There is a new calculus in corporate boardrooms. Profits are so yesterday. Now it’s all about vision and great storytelling.
Blame Amazon (AMZN). The online behemoth cracked the code. Despite posting just a handful of profitable quarters in its two-decade history, it’s the fourth-largest public company at almost $430 billion in market capitalization. Now, its copycats are changing the game.
Stock leadership was important to Jesse Livermore. The iconic super-trader, who was immortalized in the 1923 classic Reminiscences of a Stock Operator, understood that as the leaders go, so goes the entire market. He didn’t get emotional. He didn’t fight the tape. He watched how they behaved, and learned, and adapted.
That’s a far cry from what is happening in some Wall Street circles. They don’t like the new direction one bit. They would prefer time-tested, simple metrics. They’re still arguing balls and strikes after the walk-off home run.
Scott Galloway is a professor at New York University’s Stern School of Business. He believes Jeff Bezos, Amazon founder and chief executive, has created a playing field so tilted in his company’s favor that others really don’t stand a chance.
“Bezos’ ability to paint an extraordinary vision (i.e., ‘Earth’s Biggest Store’) and register steady progress against that vision is rewarded with the cheapest capital in the history of business,” says Galloway. “And… Cheap. Capital. Is. Awesome.”
That steady flow of cheap capital allows Amazon to do a bunch of extraordinary things that would doom most companies. It started a cloud-computing business, a movie studio and a consumer electronics business. It started an ocean shipping company and an airline. It’s even now making mundane stuff like batteries and skinny jeans.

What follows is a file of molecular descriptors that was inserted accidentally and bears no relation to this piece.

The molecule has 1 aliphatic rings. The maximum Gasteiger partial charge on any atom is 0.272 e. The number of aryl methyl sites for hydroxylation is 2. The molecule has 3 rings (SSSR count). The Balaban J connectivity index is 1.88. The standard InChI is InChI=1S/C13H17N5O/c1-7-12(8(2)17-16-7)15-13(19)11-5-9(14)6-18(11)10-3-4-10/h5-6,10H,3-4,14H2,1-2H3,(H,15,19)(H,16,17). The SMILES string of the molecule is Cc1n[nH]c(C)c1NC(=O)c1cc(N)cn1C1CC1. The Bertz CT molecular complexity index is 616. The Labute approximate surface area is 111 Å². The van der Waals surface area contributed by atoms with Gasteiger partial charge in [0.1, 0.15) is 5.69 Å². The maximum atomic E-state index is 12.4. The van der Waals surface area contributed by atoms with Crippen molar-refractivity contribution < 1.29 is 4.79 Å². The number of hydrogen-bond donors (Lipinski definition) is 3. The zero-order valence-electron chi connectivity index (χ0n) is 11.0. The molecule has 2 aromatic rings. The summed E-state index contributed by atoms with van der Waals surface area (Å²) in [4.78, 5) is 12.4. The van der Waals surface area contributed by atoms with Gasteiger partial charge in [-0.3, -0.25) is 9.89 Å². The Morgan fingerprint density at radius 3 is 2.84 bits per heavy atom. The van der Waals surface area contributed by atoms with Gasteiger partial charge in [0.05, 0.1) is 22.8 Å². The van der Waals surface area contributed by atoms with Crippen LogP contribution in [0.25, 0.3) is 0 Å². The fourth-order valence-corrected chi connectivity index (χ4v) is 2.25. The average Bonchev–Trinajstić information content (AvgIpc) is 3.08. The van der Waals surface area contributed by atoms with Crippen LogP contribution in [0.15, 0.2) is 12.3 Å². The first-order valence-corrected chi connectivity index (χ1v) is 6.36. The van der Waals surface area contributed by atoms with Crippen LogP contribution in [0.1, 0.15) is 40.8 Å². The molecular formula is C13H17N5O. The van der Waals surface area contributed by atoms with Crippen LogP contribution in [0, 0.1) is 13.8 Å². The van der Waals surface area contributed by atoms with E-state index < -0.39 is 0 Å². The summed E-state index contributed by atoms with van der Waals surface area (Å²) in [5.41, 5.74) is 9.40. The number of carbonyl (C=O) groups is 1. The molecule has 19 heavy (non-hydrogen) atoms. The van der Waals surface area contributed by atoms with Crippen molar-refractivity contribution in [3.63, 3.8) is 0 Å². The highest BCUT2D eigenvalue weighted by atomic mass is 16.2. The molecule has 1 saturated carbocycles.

Bezos recently told shareholders that the goal is to “experiment patiently, accept failures, plant seeds, protect saplings, and double down when you see customer delight.”
It’s working. When Amazon does make a rare profit, investors wonder why it’s not plowing that money back into the business — as opposed to giving it to shareholders.
The rules have changed. It’s a new way of measuring corporate performance.
Other companies, at least ones that don’t compete directly with Amazon, are starting to get the same leeway. Tesla (TSLA) makes very cool electric cars. It also makes lots of big losses. Last week, its market capitalization zoomed past Ford (F) and briefly eclipsed General Motors (GM).
Detroit carmakers’ production dwarfs Tesla’s, and they make a lot of money along the way.
And then there is Snap Inc. (SNAP). The Silicon Valley company best known for its quirky mobile-messaging application was a recent IPO. It had the audacity to seek a public listing despite drastically widening losses, and a scheme that didn’t offer shareholders any voting equity.
No matter, the offering was a wild success. Shares surged more than 40% on the first day of trade.
All of this vexes bears. Then again, many have been fighting the 20-year Amazon war. During that time shares are up 51,913%. Ten thousand dollars invested at the IPO price would be worth $5.2 million today.
Livermore spent the better part of his life watching leading stocks and learning the message of markets. He came to learn that narratives can drives prices for long periods of time. Who was he to question its legitimacy? The market was speaking.
It’s been a driving force in my own research. I worked with data scientists and programmers to turn Livermore’s investing philosophies into market-beating, proprietary algorithms. They are the basis of the picks I make for my members.
They are not emotional. They don’t fight the tape.
Maybe, you cut your teeth with a purely fundamental approach. You don’t have to like following the trends. You certainly don’t have to like the fact Amazon changed the rules of the game.
To succeed, however, you must be aware of the game being played. You must know when and how best to participate. Keep buying Amazon on dips.